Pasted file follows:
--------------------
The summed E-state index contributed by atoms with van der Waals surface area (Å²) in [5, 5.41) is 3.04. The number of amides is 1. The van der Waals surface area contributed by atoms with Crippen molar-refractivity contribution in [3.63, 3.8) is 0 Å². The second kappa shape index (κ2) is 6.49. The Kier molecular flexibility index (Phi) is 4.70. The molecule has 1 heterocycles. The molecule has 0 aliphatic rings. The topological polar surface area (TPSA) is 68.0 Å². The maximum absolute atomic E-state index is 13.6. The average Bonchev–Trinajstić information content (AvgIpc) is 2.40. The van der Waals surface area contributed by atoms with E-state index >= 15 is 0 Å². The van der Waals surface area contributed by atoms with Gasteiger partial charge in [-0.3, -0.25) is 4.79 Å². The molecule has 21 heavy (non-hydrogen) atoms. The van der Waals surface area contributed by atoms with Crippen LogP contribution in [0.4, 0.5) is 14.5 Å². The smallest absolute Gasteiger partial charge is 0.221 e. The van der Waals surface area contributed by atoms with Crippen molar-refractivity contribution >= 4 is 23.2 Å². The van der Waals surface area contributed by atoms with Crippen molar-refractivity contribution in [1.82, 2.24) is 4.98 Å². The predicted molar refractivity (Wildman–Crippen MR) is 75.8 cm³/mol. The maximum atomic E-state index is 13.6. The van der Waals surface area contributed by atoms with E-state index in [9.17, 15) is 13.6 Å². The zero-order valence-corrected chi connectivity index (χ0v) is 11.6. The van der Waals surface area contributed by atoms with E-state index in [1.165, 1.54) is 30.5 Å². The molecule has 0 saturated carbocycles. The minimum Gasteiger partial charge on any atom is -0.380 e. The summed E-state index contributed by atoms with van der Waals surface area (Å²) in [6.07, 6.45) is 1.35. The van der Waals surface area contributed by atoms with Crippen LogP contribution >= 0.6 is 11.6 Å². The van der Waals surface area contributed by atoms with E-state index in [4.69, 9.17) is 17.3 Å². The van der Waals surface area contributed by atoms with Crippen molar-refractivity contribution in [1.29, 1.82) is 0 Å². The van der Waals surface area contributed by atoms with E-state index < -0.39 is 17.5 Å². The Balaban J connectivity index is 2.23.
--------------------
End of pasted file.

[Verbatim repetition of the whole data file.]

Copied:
The summed E-state index contributed by atoms with van der Waals surface area (Å²) in [5, 5.41) is 3.04. The number of amides is 1. The van der Waals surface area contributed by atoms with Crippen molar-refractivity contribution in [3.63, 3.8) is 0 Å². The second kappa shape index (κ2) is 6.49. The Kier molecular flexibility index (Phi) is 4.70. The molecule has 1 heterocycles. The molecule has 0 aliphatic rings. The topological polar surface area (TPSA) is 68.0 Å². The maximum absolute atomic E-state index is 13.6. The average Bonchev–Trinajstić information content (AvgIpc) is 2.40. The van der Waals surface area contributed by atoms with E-state index >= 15 is 0 Å². The van der Waals surface area contributed by atoms with Gasteiger partial charge in [-0.3, -0.25) is 4.79 Å². The molecule has 21 heavy (non-hydrogen) atoms. The van der Waals surface area contributed by atoms with Crippen LogP contribution in [0.4, 0.5) is 14.5 Å². The smallest absolute Gasteiger partial charge is 0.221 e. The van der Waals surface area contributed by atoms with Crippen molar-refractivity contribution >= 4 is 23.2 Å². The van der Waals surface area contributed by atoms with Crippen molar-refractivity contribution in [1.82, 2.24) is 4.98 Å². The predicted molar refractivity (Wildman–Crippen MR) is 75.8 cm³/mol. The maximum atomic E-state index is 13.6. The van der Waals surface area contributed by atoms with E-state index in [9.17, 15) is 13.6 Å². The zero-order valence-corrected chi connectivity index (χ0v) is 11.6. The van der Waals surface area contributed by atoms with E-state index in [1.165, 1.54) is 30.5 Å². The molecule has 0 saturated carbocycles. The minimum Gasteiger partial charge on any atom is -0.380 e. The summed E-state index contributed by atoms with van der Waals surface area (Å²) in [6.07, 6.45) is 1.35. The van der Waals surface area contributed by atoms with Crippen LogP contribution >= 0.6 is 11.6 Å². The van der Waals surface area contributed by atoms with E-state index in [4.69, 9.17) is 17.3 Å². The van der Waals surface area contributed by atoms with Crippen molar-refractivity contribution in [1.29, 1.82) is 0 Å². The van der Waals surface area contributed by atoms with E-state index < -0.39 is 17.5 Å². The Balaban J connectivity index is 2.23.